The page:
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Access to healthcare remains a huge problem in most parts of Africa. In Kenya, the number could be as high as 38.8-million people — 97% of the 43.18-million population — that don’t have access to health insurance. Conversely, 23-million people in Kenya, 74% of the population, use mobile money.
Now Kenya’s largest mobile operator, Safaricom, has recognised this correlation and announced the launch of a ‘micro-insurance’ healthcare product for users of M-Pesa — the wildly popular mobile money solution. The service is in partnership with Changamka Micro Insurance and investment firm Britam. The product, called Linda Jamii, is targeting around one million subscriptions, mainly in low-income areas using the M-Pesa platform as its premium collection platform.
Customers will be able to subscribe to the insurance service at “an annual premium of KSh12 000 [about US$140] for cover worth KSh290 000 [about US$3500]” reports ITweb Africa.
Linda Jamii will cover everything from dental to maternity, optical, in-out patients, and hospital and funeral expenses. It is currently only available in Nairobi but Safaricom plans to have it across the country by the end of the year, providing access to 1000 hospitals.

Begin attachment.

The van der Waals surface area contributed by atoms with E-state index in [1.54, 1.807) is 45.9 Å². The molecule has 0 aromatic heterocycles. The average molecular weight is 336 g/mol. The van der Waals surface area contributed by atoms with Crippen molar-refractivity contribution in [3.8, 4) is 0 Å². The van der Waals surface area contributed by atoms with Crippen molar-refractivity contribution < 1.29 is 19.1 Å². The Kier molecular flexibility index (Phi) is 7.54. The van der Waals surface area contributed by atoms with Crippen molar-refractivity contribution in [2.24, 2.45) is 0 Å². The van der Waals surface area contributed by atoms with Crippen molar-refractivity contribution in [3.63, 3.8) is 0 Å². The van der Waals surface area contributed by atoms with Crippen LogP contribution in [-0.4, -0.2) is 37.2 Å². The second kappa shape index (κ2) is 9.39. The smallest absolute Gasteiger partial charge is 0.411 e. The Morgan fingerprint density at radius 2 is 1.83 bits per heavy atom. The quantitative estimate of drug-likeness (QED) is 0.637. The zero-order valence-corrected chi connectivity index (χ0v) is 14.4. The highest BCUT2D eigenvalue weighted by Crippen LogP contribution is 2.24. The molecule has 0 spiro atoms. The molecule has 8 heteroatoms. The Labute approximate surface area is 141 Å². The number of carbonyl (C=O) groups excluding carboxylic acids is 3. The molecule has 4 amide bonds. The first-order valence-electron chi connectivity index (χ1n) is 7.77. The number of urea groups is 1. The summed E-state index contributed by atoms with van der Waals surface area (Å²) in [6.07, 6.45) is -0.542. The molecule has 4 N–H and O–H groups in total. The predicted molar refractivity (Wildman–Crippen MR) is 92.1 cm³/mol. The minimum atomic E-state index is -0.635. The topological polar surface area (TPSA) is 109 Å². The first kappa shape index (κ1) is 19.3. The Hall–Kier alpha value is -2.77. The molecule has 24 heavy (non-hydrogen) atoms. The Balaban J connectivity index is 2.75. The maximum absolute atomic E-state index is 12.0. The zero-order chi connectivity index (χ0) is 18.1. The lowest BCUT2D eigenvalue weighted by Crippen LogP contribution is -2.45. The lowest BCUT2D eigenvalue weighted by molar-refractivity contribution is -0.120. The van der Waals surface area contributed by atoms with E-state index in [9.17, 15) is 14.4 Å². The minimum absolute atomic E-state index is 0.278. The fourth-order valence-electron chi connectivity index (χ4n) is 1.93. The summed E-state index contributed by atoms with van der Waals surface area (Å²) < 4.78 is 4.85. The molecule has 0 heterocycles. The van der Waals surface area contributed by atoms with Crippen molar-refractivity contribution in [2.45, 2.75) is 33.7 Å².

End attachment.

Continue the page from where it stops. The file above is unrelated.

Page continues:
Safaricom CEO Bob Collymore said at the launch event, “one of the major problems that we have in Kenya is that many people cannot afford quality healthcare. We have evaluated this and developed a product that reaches out to ordinary people.”
According to Collymore the pilot phase brought in 8 000 customers.
“It is a business line that we feel has potential. We do not expect much in the initial years but once the system is in place we expect it to be a significant contributor to our business,” said Benson Wairegi, chief executive officer Britam.
Linda Jamii will cover people from age 18-75 and children under 18 can be covered through their parents.
Collymore said that “Linda Jamii is to medical insurance what M-Pesa is to financial services. They both promote inclusion.”